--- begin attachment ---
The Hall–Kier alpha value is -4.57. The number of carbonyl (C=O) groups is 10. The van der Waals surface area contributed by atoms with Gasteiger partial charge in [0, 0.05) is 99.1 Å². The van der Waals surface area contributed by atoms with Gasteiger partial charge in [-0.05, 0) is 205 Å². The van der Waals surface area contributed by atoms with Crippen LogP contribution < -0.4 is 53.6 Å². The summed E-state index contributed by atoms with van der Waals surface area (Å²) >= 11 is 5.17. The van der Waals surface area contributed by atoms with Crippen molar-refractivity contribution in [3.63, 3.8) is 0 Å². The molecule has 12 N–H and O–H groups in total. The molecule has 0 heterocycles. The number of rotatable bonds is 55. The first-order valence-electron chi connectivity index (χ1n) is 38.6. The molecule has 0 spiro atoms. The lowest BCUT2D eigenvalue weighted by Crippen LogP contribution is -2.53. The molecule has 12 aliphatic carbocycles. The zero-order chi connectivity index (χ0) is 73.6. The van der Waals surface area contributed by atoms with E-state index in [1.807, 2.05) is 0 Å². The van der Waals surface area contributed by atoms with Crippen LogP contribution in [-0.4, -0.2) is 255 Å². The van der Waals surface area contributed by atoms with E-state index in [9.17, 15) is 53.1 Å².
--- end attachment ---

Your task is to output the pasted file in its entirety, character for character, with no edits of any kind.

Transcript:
The Hall–Kier alpha value is -4.57. The number of carbonyl (C=O) groups is 10. The van der Waals surface area contributed by atoms with Gasteiger partial charge in [0, 0.05) is 99.1 Å². The van der Waals surface area contributed by atoms with Gasteiger partial charge in [-0.05, 0) is 205 Å². The van der Waals surface area contributed by atoms with Crippen LogP contribution < -0.4 is 53.6 Å². The summed E-state index contributed by atoms with van der Waals surface area (Å²) >= 11 is 5.17. The van der Waals surface area contributed by atoms with Crippen molar-refractivity contribution in [3.63, 3.8) is 0 Å². The molecule has 12 N–H and O–H groups in total. The molecule has 0 heterocycles. The number of rotatable bonds is 55. The first-order valence-electron chi connectivity index (χ1n) is 38.6. The molecule has 0 spiro atoms. The lowest BCUT2D eigenvalue weighted by Crippen LogP contribution is -2.53. The molecule has 12 aliphatic carbocycles. The zero-order chi connectivity index (χ0) is 73.6. The van der Waals surface area contributed by atoms with E-state index in [1.807, 2.05) is 0 Å². The van der Waals surface area contributed by atoms with Crippen LogP contribution in [-0.4, -0.2) is 255 Å². The van der Waals surface area contributed by atoms with E-state index in [9.17, 15) is 53.1 Å².